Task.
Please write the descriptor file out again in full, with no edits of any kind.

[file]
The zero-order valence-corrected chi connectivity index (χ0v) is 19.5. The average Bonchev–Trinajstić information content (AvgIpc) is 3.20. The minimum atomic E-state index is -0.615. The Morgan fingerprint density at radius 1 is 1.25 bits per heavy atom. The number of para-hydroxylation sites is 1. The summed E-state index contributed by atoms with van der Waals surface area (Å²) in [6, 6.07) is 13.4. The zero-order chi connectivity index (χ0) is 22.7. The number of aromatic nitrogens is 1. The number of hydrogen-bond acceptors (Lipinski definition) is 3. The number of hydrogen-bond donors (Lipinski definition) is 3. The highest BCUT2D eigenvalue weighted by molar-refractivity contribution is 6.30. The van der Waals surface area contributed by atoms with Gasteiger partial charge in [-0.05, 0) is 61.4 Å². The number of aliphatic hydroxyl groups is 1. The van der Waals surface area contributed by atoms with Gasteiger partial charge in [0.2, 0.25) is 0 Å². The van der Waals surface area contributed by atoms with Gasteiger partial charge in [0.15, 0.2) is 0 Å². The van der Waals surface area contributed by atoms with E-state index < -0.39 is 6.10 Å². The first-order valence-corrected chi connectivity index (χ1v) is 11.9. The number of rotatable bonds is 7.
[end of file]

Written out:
The zero-order valence-corrected chi connectivity index (χ0v) is 19.5. The average Bonchev–Trinajstić information content (AvgIpc) is 3.20. The minimum atomic E-state index is -0.615. The Morgan fingerprint density at radius 1 is 1.25 bits per heavy atom. The number of para-hydroxylation sites is 1. The summed E-state index contributed by atoms with van der Waals surface area (Å²) in [6, 6.07) is 13.4. The zero-order chi connectivity index (χ0) is 22.7. The number of aromatic nitrogens is 1. The number of hydrogen-bond acceptors (Lipinski definition) is 3. The number of hydrogen-bond donors (Lipinski definition) is 3. The highest BCUT2D eigenvalue weighted by molar-refractivity contribution is 6.30. The van der Waals surface area contributed by atoms with Gasteiger partial charge in [-0.05, 0) is 61.4 Å². The number of aliphatic hydroxyl groups is 1. The van der Waals surface area contributed by atoms with Gasteiger partial charge in [0.2, 0.25) is 0 Å². The van der Waals surface area contributed by atoms with Gasteiger partial charge in [0.15, 0.2) is 0 Å². The van der Waals surface area contributed by atoms with E-state index < -0.39 is 6.10 Å². The first-order valence-corrected chi connectivity index (χ1v) is 11.9. The number of rotatable bonds is 7.